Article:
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Research published in the open access journal Microbiome sheds new light on how gut bacteria may influence anxiety-like behaviors. Investigating the link between gut bacteria and biological molecules called microRNAs (miRNAs) in the brain; researchers at the APC Microbiome Institute at University College Cork, which is funded by Science Foundation Ireland, found that a significant number of miRNAs were changed in the brains of microbe-free mice. These mice are reared in a germ-free bubble and typically display abnormal anxiety, deficits in sociability and cognition, and increased depressive-like behaviors.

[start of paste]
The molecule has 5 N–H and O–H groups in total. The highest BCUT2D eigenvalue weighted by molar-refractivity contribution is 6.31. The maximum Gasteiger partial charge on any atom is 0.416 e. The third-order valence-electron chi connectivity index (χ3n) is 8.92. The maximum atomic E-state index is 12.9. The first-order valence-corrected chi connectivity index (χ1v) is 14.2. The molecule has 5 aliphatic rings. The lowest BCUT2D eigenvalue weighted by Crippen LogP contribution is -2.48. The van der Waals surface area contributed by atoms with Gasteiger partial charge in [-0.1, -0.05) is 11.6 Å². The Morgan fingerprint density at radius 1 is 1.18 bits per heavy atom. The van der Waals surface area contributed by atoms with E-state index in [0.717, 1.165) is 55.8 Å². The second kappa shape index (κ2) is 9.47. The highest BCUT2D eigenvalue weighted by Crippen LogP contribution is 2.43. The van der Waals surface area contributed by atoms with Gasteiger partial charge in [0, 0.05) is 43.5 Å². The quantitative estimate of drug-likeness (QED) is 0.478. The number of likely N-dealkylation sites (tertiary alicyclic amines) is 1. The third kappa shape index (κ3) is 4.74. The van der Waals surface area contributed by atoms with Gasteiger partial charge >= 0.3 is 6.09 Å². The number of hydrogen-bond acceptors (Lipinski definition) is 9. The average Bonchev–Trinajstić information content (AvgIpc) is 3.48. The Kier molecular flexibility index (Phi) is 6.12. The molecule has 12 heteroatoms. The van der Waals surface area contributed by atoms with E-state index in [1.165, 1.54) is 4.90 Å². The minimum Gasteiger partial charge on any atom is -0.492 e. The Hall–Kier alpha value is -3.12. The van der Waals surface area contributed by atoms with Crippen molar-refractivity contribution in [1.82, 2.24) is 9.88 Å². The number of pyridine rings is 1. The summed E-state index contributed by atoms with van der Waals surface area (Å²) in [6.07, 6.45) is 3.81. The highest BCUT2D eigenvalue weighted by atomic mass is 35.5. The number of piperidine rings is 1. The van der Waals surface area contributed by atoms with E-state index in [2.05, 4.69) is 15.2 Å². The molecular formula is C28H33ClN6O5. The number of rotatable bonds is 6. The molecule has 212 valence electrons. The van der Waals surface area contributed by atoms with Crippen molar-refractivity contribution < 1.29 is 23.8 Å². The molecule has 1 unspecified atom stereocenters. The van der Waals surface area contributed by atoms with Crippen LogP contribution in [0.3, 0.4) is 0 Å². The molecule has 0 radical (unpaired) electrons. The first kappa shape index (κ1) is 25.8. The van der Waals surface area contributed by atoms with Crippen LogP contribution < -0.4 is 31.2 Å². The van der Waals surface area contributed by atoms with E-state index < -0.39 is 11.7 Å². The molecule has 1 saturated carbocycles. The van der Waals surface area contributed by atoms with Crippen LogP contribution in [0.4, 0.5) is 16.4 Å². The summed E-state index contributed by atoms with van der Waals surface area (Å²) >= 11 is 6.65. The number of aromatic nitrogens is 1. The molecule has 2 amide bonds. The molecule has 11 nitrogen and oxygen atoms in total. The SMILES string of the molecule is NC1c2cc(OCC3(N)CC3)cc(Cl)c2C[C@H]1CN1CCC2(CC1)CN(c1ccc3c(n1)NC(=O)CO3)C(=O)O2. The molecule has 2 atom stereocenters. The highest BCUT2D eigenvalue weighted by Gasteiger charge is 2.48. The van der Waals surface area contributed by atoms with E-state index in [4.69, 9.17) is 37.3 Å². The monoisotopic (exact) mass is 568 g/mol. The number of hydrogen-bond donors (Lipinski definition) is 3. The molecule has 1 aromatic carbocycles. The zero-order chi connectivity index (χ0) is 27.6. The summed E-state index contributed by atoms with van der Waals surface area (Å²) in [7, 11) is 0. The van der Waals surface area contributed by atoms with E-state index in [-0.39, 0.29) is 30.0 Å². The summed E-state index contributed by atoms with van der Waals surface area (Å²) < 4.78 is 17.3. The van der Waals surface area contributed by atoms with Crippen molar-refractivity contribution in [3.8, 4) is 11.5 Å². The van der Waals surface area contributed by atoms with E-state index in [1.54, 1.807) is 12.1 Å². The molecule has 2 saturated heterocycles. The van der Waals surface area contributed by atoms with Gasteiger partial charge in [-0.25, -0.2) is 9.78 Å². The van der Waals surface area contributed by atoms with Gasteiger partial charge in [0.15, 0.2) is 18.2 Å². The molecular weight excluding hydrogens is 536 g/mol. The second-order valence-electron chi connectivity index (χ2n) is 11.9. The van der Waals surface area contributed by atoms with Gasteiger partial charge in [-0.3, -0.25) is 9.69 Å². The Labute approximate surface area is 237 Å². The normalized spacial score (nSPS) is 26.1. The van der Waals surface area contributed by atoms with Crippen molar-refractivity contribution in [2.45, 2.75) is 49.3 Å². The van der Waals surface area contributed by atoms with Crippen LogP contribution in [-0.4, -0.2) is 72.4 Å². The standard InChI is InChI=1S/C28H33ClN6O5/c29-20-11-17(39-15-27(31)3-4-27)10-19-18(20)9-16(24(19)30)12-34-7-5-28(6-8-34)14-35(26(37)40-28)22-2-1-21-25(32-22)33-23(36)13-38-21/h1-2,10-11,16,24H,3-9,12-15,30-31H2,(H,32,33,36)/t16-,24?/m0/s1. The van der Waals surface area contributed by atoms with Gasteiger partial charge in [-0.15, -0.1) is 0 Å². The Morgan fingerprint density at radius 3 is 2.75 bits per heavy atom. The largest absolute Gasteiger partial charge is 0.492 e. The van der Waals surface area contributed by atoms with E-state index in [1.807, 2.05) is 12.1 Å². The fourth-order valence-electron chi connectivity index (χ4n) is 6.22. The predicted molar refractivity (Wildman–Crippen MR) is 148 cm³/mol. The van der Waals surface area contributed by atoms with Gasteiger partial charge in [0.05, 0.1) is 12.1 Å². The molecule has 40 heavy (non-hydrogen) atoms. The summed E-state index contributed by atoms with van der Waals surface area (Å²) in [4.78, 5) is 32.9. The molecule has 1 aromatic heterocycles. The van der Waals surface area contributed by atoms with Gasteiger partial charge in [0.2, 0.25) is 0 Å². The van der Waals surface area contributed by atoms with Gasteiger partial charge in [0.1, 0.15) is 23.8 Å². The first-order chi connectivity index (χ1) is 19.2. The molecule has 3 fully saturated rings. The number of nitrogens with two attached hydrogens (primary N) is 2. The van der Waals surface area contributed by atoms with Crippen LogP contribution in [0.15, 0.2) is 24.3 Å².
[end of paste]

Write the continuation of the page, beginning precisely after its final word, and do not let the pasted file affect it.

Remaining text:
Original Article: Research sheds new light on the link between gut bacteria and anxietyNEXT ARTICLE
Neurology - Central Nervous System (CNS)
Alzheimer's Disease Anesthesia Anxiety Disorders Autism Bipolar Disorders Dementia Epilepsy Multiple Sclerosis (MS) Neurology Pain Parkinson's Disease Sleep Disorders Neurology is the branch of me...
Biological therapy involves the use of living organisms, substances derived from living organisms, or laboratory-produced versions of such substances to treat disease. Some biological therapies for cancer use vaccines or bacteria to stimulate the body&rs...